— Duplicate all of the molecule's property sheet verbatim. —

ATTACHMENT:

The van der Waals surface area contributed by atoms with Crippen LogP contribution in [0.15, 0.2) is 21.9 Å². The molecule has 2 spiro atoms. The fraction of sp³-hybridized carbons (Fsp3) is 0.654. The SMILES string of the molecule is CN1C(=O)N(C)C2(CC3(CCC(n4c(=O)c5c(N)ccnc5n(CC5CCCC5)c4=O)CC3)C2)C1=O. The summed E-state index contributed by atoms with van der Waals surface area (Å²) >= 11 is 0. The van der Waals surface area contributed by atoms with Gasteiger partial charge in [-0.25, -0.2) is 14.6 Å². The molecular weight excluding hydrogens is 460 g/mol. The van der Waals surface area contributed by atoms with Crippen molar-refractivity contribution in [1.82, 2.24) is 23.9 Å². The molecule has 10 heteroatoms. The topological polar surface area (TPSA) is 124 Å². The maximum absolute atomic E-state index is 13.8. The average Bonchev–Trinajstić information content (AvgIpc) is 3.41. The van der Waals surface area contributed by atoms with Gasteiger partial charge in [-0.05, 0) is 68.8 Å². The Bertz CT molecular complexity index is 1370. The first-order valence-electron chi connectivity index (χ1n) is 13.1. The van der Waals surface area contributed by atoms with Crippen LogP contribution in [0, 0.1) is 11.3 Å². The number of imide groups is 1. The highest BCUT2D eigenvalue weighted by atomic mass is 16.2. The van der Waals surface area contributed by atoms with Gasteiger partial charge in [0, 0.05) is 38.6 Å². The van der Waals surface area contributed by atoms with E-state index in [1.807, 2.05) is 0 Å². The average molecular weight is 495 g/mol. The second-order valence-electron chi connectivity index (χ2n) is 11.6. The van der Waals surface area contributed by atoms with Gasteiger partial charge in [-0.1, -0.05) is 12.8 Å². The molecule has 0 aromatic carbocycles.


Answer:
The van der Waals surface area contributed by atoms with Crippen LogP contribution in [0.15, 0.2) is 21.9 Å². The molecule has 2 spiro atoms. The fraction of sp³-hybridized carbons (Fsp3) is 0.654. The SMILES string of the molecule is CN1C(=O)N(C)C2(CC3(CCC(n4c(=O)c5c(N)ccnc5n(CC5CCCC5)c4=O)CC3)C2)C1=O. The summed E-state index contributed by atoms with van der Waals surface area (Å²) >= 11 is 0. The van der Waals surface area contributed by atoms with Gasteiger partial charge in [-0.25, -0.2) is 14.6 Å². The molecular weight excluding hydrogens is 460 g/mol. The van der Waals surface area contributed by atoms with Crippen molar-refractivity contribution in [1.82, 2.24) is 23.9 Å². The molecule has 10 heteroatoms. The topological polar surface area (TPSA) is 124 Å². The maximum absolute atomic E-state index is 13.8. The average Bonchev–Trinajstić information content (AvgIpc) is 3.41. The van der Waals surface area contributed by atoms with Gasteiger partial charge in [-0.05, 0) is 68.8 Å². The Bertz CT molecular complexity index is 1370. The first-order valence-electron chi connectivity index (χ1n) is 13.1. The van der Waals surface area contributed by atoms with Crippen LogP contribution in [0, 0.1) is 11.3 Å². The number of imide groups is 1. The highest BCUT2D eigenvalue weighted by atomic mass is 16.2. The van der Waals surface area contributed by atoms with Gasteiger partial charge in [0, 0.05) is 38.6 Å². The van der Waals surface area contributed by atoms with E-state index in [1.807, 2.05) is 0 Å². The average molecular weight is 495 g/mol. The second-order valence-electron chi connectivity index (χ2n) is 11.6. The van der Waals surface area contributed by atoms with Gasteiger partial charge in [-0.1, -0.05) is 12.8 Å². The molecule has 0 aromatic carbocycles.